The Impact of the DOJ Decision on Songwriters

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In a brilliant article originally posted to Daily News Bin, prolific songwriter Maureen McDonald (professionally known as Mozella) describes the dire situation that Congress has placed songwriters. If we don’t get these consent decrees updated, and if 100% licensing isn’t repealed, the music industry will never recover.

In recent years, technology and innovation have changed the music industry in many good ways. While the listeners, the technology companies, and record labels have benefited from the growth of streaming music companies, those changes have negatively impacted the livelihood of songwriters. The antiquated laws, or consent decrees, that have traditionally regulated songwriting royalties for radio play and other uses of music does not address streaming music. As a result, the royalties paid to the songwriters for streaming are miniscule compared to those paid for commercial radio.

Songwriters like me depend on collective licensing through the two main performing rights organizations (PROs) in the U.S., ASCAP and BMI, to negotiate with licensees, track our performances, collect and distribute our royalties to us. Songwriters cannot do this on our own. There are trillions of performances of our songs by hundreds of thousands of businesses every year. ASCAP and BMI both operate as not-for-profits and pay out as royalties to us all the money they collect, deducting only operating expenses. They are governed by Department of Justice consent decrees to allow them to aggregate and license our rights without antitrust concerns. But those consent decrees were written in 1941 and are woefully out of date in the new music economy dominated by streaming, which wasn’t even invented the last time they were updated.

Music is enormously valuable to the streaming services. In fact, it is the only product they offer to consumers. And songwriters are the ones who make all of the music possible. The problem is that because of the outdated consent decrees songwriters make almost nothing when our work is streamed while the streaming companies build their businesses on our creative work, without paying us fairly.

In a devastating blow to songwriters last week, the Department of Justice (DOJ) ruled that they will not review or update the consent decrees, ignoring the voices of copyright experts, members of congress, and thousands of songwriters like me. Those of us who write the music are held hostage by these antiquated consent decrees that make it impossible for us to be paid fairly in today’s world of streaming services that pay us almost nothing. All we asked for were reasonable updates to those consent decrees so we could negotiate fair rates. Instead, the DOJ sided with the streaming businesses in essence picking them as marketplace winners at the expense of individual songwriters who are struggling to make ends meet. Under the consent decrees, streaming services like Pandora and Spotify can use our music even before we agree to the rates, and if we cannot agree, they still get to use our music and a single Federal judge appointed for life sets the rate.

Here’s where it gets really unfair: record labels (and the vocal artists signed to them) are allowed to set their own rates for streaming and they do. They do not have the same DOJ rate court system, so they are free to negotiate a fair market price for their product. And guess what? They’re making money. At the moment, the master recording of a song owned by a record label is earning about 14 times as much as the songwriter of the same song. For example, I co-wrote and own about 23% of the song Wrecking Ball by Miley Cyrus. Pandora streamed Wrecking ball 260 million times according to the statement they sent to me. They paid me $3,000. My payment was similar from Spotify. The Wrecking Ball video also has nearly a billion (yes, that’s billion with a B) views on YouTube and I’ll will most likely make another $3,000 there.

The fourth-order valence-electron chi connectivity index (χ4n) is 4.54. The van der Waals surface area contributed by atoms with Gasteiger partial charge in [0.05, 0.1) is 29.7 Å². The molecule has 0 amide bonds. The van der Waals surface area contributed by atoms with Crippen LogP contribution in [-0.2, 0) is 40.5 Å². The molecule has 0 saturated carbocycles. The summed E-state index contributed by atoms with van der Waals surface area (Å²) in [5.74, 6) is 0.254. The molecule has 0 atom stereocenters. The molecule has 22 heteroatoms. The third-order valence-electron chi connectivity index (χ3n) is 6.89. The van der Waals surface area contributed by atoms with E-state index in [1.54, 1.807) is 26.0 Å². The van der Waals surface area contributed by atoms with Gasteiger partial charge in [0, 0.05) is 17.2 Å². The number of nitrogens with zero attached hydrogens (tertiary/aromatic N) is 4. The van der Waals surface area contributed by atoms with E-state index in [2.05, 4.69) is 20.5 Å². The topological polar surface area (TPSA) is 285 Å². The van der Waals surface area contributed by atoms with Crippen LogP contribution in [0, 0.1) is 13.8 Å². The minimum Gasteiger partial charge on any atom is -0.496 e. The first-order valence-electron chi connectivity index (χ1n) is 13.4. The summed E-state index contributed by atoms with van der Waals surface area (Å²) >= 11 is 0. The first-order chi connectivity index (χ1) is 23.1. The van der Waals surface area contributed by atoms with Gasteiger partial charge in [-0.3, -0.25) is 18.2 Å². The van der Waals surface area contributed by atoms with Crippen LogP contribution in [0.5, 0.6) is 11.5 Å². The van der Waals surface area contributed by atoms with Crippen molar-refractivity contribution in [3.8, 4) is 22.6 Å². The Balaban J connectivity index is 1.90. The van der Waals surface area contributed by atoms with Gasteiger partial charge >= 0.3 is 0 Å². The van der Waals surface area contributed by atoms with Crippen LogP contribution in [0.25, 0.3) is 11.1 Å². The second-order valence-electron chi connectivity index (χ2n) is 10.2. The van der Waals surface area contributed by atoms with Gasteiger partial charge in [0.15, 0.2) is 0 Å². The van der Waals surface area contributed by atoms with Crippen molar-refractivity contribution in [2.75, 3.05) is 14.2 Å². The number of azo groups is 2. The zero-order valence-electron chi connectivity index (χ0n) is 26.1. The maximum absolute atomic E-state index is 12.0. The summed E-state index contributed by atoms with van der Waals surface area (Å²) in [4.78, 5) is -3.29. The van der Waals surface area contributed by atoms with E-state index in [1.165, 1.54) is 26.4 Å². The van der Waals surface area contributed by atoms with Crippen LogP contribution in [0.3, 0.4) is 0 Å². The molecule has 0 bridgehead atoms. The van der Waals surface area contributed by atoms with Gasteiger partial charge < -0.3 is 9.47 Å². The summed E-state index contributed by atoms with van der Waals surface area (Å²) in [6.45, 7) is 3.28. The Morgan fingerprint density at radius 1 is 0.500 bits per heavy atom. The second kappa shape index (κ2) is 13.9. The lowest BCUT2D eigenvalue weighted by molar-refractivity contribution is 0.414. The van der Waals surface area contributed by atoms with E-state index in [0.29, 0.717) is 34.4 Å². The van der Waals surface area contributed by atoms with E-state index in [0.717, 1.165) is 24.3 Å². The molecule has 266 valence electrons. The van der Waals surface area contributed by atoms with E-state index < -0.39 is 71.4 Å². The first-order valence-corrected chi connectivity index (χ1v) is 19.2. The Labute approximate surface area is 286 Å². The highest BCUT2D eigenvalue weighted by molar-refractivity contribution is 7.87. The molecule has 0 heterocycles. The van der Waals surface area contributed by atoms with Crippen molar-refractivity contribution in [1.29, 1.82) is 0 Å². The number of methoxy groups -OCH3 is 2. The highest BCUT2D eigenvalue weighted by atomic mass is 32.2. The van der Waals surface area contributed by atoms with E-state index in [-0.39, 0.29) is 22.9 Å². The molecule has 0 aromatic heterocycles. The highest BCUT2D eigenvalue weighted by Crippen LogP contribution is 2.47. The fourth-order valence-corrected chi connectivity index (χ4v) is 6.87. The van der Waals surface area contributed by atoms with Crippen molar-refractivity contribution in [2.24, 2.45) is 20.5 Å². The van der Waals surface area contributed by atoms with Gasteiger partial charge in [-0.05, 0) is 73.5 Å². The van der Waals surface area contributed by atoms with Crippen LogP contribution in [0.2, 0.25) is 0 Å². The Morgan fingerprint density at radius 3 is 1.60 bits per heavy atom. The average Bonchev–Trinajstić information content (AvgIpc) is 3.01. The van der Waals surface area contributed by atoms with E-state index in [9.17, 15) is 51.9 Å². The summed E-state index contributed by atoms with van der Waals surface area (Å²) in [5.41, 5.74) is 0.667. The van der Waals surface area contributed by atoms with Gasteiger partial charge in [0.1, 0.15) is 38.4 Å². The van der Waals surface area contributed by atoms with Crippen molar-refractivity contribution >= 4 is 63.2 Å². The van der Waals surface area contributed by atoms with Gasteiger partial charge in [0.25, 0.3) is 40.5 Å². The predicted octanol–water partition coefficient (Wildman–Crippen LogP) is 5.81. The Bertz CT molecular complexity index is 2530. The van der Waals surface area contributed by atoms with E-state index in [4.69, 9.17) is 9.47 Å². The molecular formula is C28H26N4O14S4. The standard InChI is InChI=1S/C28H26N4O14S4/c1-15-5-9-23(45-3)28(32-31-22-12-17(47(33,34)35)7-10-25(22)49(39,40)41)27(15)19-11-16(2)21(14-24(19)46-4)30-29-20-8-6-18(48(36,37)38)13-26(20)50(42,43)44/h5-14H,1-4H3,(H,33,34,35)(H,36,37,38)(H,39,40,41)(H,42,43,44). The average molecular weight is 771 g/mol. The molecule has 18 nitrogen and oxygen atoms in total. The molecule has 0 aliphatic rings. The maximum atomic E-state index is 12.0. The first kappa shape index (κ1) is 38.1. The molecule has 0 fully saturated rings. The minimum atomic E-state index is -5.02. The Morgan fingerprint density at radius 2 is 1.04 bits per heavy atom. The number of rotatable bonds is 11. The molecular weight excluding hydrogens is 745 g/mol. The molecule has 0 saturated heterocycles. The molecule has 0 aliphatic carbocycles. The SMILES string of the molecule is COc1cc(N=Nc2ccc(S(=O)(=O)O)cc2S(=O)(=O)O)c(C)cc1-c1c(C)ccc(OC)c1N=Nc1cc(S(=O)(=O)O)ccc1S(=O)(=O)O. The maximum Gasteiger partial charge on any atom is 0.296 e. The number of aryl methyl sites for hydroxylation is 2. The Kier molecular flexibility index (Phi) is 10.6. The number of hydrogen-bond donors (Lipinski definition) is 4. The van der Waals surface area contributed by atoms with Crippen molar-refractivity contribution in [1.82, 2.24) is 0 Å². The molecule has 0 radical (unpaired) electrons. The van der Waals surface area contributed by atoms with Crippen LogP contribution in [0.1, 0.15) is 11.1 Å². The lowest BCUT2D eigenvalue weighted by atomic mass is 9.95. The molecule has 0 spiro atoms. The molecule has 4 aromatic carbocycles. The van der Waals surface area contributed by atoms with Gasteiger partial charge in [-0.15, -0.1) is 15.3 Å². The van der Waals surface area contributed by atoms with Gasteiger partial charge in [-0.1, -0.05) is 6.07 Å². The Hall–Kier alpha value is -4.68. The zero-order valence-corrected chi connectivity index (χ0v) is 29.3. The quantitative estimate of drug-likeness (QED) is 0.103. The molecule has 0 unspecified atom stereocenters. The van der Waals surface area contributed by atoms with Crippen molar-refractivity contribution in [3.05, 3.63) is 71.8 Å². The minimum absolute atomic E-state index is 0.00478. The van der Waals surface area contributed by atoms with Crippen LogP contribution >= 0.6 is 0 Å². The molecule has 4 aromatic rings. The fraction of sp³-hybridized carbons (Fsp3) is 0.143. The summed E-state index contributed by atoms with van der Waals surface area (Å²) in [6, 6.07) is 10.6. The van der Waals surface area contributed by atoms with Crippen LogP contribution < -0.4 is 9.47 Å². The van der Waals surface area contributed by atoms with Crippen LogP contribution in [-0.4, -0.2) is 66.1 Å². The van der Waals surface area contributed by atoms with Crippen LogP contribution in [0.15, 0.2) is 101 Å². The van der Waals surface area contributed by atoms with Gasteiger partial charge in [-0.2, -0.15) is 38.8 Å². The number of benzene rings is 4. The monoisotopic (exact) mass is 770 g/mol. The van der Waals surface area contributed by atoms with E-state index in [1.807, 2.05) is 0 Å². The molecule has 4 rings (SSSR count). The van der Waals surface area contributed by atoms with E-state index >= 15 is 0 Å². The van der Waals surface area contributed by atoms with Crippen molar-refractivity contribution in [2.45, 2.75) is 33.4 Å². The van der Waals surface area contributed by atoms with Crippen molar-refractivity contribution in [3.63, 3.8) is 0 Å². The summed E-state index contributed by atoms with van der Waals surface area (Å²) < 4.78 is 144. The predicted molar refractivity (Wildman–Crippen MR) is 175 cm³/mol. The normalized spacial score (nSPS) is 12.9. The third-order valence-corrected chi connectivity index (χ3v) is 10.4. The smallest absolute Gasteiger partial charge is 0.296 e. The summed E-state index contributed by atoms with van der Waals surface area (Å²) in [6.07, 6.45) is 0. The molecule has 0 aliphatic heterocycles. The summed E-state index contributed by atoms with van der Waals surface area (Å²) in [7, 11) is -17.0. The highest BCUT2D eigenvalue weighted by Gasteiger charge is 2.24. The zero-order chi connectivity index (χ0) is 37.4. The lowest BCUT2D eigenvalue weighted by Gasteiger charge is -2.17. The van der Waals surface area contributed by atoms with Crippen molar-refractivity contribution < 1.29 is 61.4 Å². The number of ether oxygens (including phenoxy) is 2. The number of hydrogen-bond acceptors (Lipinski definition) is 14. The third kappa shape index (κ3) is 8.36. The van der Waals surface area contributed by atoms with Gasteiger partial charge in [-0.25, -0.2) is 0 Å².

Terrestrial pop radio has traditionally reimbursed songwriters at a fair rate but the music streaming industry is growing rapidly. Soon, streaming will be the only format for music listening and at current streaming reimbursement rates, even hit songwriters will not be able to make a living. Currently, many talented but less commercially successful songwriters are giving up songwriting altogether. Eventually, America’s greatest export (pop music) will disappear.

Still with me? There’s more. In addition to the decision to not update the consent decree, the DOJ also ruled in favor of something new called 100% licensing. This means the traditional, logical practice of ASCAP and BMI licensing only the shares or fractions of songs written by the songwriters they represent will be ended. In Variety magazine recently David Israelite, president and CEO of the National Music Publishers Assn., said that the decision was “a massive blow to America’s songwriters.” “The interpretation that the consent decrees demand that all works must be licensed on a 100% basis is both unprecedented and disastrous to the songwriting community,” he said. “The decision represents a misunderstanding of copyright law and directly violates the legal guidance given by the Register of Copyright. The defiance displayed by these career antitrust lawyers in ignoring the legal opinion of the Register of Copyright is shocking”.

Most hit music is written in collaboration with a number of other writers. Songwriters work together and negotiate what percentage of the song each is entitled to. The collaborating songwriters may be represented by different PROs. Historically, each PRO would negotiate for the percentage of the song that the represented songwriter owned. Under the new 100% licensing, ASCAP and BMI may be asked to license shares of songs by writers they do not represent, throwing the entire music licensing system into unnecessary chaos for no good reason. The uncertainty about how works will be licensed will have a chilling effect on the creative freedom of songwriters to write with the collaborators they choose. If a PRO is collecting for a writer they don’t represent at a rate they didn’t approve, what rights do writers have regarding transparency, payment, etc.?

So why did the DOJ decide on the side of huge technology companies and not hardworking, independent songwriters? The technology lobby is highly organized and powerful in the nation’s capital and unfortunately independent songwriters are not. Keep in mind that when you pay for your streaming service, or when advertisers pay for streaming service ad time, the technology companies are making the money and not paying the songwriters fairly. With all the money they make, they hire lobbyists who work to influence decisions made in our nation’s capital. We need your help!